The Akt Pathway (or PKB pathway), also known as PI3K-Akt Pathway, is a signal transduction pathway that promotes survival and growth in response to extracellular signals. The Akt Pathway is a major focus of attention because of its critical role in regulating diverse cellular functions including metabolism, growth, proliferation, survival, transcription and protein synthesis. Key proteins involved are phosphatidylinositol 3-kinase (PI3K) and Akt, or Protein Kinase B.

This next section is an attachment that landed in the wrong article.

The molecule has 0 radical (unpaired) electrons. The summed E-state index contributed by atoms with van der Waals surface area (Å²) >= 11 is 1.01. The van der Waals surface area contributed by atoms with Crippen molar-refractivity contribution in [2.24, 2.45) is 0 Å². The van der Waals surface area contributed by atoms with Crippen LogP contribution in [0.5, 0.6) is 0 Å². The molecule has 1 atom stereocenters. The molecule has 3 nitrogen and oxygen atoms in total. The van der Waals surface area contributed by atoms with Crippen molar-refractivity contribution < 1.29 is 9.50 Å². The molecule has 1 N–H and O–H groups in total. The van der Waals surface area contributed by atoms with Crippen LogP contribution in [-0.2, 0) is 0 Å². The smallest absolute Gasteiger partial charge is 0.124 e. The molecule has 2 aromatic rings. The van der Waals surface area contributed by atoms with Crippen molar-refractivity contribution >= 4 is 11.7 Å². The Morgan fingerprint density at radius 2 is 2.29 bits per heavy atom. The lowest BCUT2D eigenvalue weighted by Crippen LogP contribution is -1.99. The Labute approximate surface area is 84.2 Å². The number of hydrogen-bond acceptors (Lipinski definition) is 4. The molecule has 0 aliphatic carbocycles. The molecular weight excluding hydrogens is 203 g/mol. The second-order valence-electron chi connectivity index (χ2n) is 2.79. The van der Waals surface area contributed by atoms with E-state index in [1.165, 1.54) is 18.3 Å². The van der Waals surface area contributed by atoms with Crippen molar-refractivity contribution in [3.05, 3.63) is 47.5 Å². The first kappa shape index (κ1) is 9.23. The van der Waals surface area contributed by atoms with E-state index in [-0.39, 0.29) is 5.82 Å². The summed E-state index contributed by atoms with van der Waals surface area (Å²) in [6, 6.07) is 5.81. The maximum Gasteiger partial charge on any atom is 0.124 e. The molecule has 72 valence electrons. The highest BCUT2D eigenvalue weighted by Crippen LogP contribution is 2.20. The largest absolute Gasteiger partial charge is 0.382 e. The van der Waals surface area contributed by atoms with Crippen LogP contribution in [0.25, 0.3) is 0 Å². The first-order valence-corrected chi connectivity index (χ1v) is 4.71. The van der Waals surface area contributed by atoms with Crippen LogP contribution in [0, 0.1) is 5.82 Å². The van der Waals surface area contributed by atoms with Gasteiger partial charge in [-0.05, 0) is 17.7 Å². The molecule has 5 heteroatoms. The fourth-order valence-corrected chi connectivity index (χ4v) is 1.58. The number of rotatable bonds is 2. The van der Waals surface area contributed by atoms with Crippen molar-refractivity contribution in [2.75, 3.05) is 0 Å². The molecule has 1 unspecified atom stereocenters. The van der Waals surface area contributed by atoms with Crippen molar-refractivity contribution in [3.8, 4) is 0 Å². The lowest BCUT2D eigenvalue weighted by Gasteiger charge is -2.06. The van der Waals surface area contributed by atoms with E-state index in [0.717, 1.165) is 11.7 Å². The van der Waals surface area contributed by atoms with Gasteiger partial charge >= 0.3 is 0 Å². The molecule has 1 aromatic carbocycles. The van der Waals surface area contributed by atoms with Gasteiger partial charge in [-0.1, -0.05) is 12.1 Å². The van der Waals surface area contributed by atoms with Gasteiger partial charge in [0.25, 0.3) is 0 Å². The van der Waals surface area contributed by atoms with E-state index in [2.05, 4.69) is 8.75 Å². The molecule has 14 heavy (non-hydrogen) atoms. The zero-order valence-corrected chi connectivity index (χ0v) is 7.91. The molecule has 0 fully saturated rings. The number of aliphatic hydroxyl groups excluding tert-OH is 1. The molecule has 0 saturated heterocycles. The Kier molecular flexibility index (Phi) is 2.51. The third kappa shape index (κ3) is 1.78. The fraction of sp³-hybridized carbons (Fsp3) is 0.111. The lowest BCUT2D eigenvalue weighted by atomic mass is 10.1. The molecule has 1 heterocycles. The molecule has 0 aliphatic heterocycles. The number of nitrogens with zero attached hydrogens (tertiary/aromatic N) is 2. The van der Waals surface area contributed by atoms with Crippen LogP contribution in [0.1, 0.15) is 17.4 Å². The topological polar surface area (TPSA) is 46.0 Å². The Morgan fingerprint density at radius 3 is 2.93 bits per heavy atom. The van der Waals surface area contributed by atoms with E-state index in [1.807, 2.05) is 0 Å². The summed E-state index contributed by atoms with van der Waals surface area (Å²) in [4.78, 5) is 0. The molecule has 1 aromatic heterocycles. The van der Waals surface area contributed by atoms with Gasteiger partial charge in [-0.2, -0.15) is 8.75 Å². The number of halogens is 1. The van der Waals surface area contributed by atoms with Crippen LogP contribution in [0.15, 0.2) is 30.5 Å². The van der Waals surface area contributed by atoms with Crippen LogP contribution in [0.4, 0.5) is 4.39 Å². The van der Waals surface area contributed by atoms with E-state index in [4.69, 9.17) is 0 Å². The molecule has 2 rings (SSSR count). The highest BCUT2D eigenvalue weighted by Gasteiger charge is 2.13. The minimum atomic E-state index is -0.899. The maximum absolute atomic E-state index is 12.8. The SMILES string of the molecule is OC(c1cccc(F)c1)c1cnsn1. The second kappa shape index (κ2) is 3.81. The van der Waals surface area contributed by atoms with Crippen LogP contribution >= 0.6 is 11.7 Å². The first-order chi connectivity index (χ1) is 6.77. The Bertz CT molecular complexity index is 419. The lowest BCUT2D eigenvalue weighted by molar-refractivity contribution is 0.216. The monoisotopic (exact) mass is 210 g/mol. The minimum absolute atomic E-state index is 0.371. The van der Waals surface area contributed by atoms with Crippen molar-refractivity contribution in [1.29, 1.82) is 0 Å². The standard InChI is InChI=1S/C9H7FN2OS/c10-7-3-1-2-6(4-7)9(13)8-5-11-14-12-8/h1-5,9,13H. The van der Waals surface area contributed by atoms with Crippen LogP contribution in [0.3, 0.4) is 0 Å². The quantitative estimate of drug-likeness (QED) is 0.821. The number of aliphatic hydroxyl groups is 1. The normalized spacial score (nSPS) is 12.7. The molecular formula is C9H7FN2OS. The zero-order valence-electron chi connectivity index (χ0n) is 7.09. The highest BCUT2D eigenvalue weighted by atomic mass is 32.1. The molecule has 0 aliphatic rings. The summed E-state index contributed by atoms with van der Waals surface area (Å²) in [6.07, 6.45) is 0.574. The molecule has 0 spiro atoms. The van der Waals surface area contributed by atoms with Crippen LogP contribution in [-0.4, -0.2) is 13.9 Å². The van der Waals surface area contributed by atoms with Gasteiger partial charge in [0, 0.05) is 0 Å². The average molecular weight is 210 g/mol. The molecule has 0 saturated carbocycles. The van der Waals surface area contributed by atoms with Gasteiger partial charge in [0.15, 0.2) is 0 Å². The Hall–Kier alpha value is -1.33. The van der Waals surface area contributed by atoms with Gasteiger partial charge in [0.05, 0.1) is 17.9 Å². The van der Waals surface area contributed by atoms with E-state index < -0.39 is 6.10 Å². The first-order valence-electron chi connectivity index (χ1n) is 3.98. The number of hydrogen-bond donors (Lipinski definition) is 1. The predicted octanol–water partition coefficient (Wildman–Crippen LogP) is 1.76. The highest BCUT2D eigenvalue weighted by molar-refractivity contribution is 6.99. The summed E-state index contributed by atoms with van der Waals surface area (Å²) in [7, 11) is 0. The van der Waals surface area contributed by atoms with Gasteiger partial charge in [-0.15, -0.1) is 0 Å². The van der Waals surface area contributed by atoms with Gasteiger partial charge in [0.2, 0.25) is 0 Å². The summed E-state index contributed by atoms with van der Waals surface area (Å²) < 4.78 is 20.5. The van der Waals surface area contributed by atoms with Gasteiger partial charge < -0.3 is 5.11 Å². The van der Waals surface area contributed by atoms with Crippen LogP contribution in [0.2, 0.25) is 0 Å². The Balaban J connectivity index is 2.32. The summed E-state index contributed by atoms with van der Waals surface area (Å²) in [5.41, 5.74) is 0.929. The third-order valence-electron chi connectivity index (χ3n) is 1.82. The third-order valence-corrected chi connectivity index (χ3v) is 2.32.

The Akt signaling cascade is activated by receptor tyrosine kinases, integrins, B and T cell receptors, cytokine receptors, G-protein-coupled receptors and other stimuli that induce production of phospha- tidylinositol (3,4,5) trisphosphates (PIP3) by phosphoinositide 3-kinase (PI3K). Akt is dephosphorylated by protein phosphatase 2A (PP2A) and the PH-domain leucine-rich-repeat-containing protein phosphatases (PHLPP1/2). In addition, the tumor suppres- sor phosphatase and tensin homolog (PTEN) inhibits Akt activity by dephosphorylating PIP3. There are three highly related isoforms of Akt (Akt1, Akt2 and Akt3), Akt regulates cell growth through its effects on the TSC1/TSC2 complex and mTORC signaling. Akt contributes to cell proliferation via phosphorylation of the CDK inhibitors p21 and p27. Akt also regulates NF-κB signaling by phosphorylating IKKα and Tpl2. Due to the critical role of Akt/PKB in regulating diverse cellular functions it is an important therapeutic target for the treatment of human disease.